OK, now to random rambling on that identity stuff I mentioned at the beginning: In the first Blade Runner, Rachel has a problem: She’s a replicant who is unaware of being a replicant at first, implanted with memories belonging to someone else — Tyrell’s niece — in order to give her a kind of stable emotional base. She is presented to the audience (and to Deckard) as an advance in replicant creation and management by virtue of this false, stabilizing, externally designed and imposed self-narrative. This makes her sharply different from Roy Batty and the other Nexus 6 replicants featured in that film, who are actually obsessed with creating memories, trying to extend their self-narratives into the future by changing their hard-wired termination dates. Their identities are in an important sense their own, and they aren’t subject to Rachel’s traumatic realization that her life is not what she had always thought it to be. Her self-narrative is vulnerable to questions in ways that Roy’s is not; this is also a vulnerability visible in Deckard himself, in all of the various plays on his human-or-replicant status suggested in various cuts of the film. Note that when this comes up again in 2049, Deckard seems to have settled the question for himself without necessarily answering it — he informs Wallace that he knows what’s real, and is swayed neither by concerns about what/who he is nor by the offer of an ersatz Rachel, whose identity also does not confuse him.
Unlike Rachel, K appears to be convinced from the outset that his memories are false; his self-narrative isn’t necessarily dependent on the reality of those memories, and he confesses when asked that it doesn’t really matter much. He recognizes how strange it is to share a fake memory with a non-replicant, just as Lt. Joshi cynically recognizes the apparent function (relative to K’s personality and behavior) of the particular memory he shares. They appear to agree that the memory is a part of what makes him who he is, in a sense, but also recognize its doing so makes it a management tool. Of course, it becomes clear later that K has edited his sharing of the horse memory with Lt. Joshi, and has told it in a much different way to Joi. That he has repeatedly discussed that recollection with Joi (in addition to what he’s hiding about the horse and the date on the tree) suggests that he is not as sanguine about the memory’s supposed artificiality as he wants his human superior to believe.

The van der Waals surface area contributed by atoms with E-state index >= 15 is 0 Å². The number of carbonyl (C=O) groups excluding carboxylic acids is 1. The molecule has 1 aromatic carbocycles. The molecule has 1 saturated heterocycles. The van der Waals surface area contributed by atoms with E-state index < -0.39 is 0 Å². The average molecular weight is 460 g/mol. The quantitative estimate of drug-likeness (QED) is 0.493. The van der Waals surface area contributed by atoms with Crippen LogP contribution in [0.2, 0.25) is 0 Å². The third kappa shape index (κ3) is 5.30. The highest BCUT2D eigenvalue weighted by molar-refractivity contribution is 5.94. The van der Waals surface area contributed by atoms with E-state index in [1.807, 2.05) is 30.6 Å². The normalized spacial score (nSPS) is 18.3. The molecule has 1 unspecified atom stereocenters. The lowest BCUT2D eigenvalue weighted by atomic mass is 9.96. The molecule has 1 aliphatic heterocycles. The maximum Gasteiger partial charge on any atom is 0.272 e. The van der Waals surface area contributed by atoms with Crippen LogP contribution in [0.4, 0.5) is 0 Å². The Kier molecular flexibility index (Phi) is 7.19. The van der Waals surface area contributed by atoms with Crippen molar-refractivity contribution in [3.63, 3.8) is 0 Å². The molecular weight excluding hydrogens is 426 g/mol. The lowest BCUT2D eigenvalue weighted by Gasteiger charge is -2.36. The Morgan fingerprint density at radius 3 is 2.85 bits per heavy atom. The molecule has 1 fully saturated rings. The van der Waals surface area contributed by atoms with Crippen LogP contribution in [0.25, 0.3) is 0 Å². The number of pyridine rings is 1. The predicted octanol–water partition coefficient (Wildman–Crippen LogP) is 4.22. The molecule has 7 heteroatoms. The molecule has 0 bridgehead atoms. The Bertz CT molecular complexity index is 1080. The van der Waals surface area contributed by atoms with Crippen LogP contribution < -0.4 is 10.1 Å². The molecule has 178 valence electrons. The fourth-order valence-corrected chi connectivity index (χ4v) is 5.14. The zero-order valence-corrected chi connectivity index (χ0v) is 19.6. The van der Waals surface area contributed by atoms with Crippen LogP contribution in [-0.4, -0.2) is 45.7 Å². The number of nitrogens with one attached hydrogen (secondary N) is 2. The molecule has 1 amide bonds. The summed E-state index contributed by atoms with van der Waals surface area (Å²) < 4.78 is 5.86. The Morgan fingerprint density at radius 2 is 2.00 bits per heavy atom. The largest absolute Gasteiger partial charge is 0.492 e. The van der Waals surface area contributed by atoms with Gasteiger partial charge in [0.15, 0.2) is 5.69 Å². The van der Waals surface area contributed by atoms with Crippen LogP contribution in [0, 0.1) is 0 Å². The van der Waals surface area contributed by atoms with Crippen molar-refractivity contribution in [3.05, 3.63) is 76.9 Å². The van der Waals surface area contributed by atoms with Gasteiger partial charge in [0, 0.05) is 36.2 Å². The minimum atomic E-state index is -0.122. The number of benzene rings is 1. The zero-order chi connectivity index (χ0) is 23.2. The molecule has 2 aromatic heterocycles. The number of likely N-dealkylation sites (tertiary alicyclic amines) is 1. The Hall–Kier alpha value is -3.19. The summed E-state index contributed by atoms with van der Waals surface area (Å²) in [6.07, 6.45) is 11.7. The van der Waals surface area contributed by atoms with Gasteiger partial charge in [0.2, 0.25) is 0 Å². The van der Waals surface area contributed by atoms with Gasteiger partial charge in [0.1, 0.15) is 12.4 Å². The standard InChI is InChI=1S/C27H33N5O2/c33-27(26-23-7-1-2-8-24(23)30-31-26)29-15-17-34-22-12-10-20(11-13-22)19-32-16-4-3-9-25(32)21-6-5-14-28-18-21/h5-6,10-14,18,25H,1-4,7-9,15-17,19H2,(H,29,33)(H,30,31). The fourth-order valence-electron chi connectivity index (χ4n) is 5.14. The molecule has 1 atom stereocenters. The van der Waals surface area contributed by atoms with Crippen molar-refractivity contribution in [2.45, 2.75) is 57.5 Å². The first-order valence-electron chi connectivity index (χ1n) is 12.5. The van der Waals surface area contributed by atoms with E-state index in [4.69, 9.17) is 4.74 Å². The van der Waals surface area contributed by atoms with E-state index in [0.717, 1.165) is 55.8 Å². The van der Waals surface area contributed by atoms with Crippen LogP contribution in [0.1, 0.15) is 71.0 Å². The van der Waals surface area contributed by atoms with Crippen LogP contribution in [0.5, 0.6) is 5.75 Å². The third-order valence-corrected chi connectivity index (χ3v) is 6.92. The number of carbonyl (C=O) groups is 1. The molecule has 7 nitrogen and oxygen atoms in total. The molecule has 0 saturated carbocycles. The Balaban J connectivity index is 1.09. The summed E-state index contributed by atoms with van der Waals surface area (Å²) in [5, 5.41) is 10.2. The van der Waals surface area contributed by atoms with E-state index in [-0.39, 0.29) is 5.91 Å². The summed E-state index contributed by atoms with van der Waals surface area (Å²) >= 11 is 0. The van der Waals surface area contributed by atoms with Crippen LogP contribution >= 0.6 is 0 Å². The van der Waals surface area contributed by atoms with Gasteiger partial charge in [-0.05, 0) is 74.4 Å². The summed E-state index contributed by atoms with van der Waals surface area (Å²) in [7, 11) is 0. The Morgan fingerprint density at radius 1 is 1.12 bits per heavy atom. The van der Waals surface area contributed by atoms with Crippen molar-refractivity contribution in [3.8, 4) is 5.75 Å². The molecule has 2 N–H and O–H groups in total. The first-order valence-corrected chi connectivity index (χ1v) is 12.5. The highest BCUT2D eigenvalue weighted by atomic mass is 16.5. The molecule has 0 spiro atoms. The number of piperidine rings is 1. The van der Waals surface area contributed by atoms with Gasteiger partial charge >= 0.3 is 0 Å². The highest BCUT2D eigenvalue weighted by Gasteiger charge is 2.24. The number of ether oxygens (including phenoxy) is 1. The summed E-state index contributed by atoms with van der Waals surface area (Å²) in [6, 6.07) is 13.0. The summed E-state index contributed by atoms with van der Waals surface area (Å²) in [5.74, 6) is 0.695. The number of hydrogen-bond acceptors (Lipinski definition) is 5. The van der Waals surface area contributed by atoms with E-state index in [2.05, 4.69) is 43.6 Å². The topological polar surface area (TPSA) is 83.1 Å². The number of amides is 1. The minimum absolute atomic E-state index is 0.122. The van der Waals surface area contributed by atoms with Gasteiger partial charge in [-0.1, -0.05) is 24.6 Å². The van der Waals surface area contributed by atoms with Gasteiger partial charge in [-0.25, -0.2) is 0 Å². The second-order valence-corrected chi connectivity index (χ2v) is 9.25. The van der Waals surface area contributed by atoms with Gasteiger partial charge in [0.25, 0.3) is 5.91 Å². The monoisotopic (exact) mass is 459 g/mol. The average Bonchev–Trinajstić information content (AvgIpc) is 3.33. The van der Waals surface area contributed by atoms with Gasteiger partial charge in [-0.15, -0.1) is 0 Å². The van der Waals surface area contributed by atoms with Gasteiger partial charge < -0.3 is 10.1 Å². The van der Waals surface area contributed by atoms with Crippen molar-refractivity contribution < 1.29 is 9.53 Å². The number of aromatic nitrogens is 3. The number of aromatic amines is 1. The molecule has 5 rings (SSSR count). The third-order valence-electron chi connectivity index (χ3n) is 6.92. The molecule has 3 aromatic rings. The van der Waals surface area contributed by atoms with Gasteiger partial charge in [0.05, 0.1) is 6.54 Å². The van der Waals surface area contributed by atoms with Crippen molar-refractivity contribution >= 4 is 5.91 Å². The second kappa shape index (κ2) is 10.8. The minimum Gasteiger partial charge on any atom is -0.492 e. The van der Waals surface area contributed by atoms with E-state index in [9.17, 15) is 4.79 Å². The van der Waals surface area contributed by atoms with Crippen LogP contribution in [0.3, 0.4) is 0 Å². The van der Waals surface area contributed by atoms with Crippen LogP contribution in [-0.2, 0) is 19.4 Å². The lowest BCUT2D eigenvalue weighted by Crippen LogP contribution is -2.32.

K’s interactions with Joi seem to me to offer a glimpse of an approach to understanding one’s own identity (and the development of a self-narrative) that’s closer to Roy’s experience than Rachel’s, albeit with the crucial difference that K’s self-determination is muted and hidden (played out with an artificial woman as confidante) where Roy’s is obsessively sought and defended. K remains a slave with a secret, while Roy is a rebel with a name. While K and Rachel are similar insofar as both have to confront a deception about the status of their respective self-narratives, K’s problem is not really that someone else caused him to believe the “wrong” story about himself (that he is something special, something more, the child) — it’s that he himself has begun constructing the wrong story, fed in a way by Joi’s user-pleasing design alongside the implanted memory that he begins to suspect actually belongs to him.
The bit about naming is a significant part of how the replicants in 2049 conceive of themselves. Luv, for example, is treated as “special,” and is able to understand herself as “the best” at least in part because she is told to, both explicitly and through the symbolic significance of having been named. Her self-narrative is built on that specialness, on the story she is told in the present (rather than in memory) by Wallace himself. Like K, she has a story about herself that she wants to believe, and she then goes on about living it. K’s adoption of a name signifies the growth of the story he wants to believe into full bloom — that Joi is right to say that he is special, that he is wanted, that he is someone and not no one, a person and not just a thing, a Real Boy all along.
When it is suggested by the rebel replicants that dying for the right sort of cause is the most “human” thing a replicant can do, this sentiment too is a story its tellers want to believe about themselves, and it goes to Lt. Joshi’s fear about erasing the line between replicant and human (more honestly: slave and master) in a way that perhaps Lt. Joshi (and Wallace, for that matter) might not recognize. The real miracle isn’t that Rachel gave birth. The real miracle is the power of her story to grow other stories that can be made to actually belong to their tellers, so that the rebel replicants can more readily conceive of themselves as beings with the dignity of self-determination. When K gives up the ghost at the end, there in the snow, that dignity is his. At least, I’d like to think so.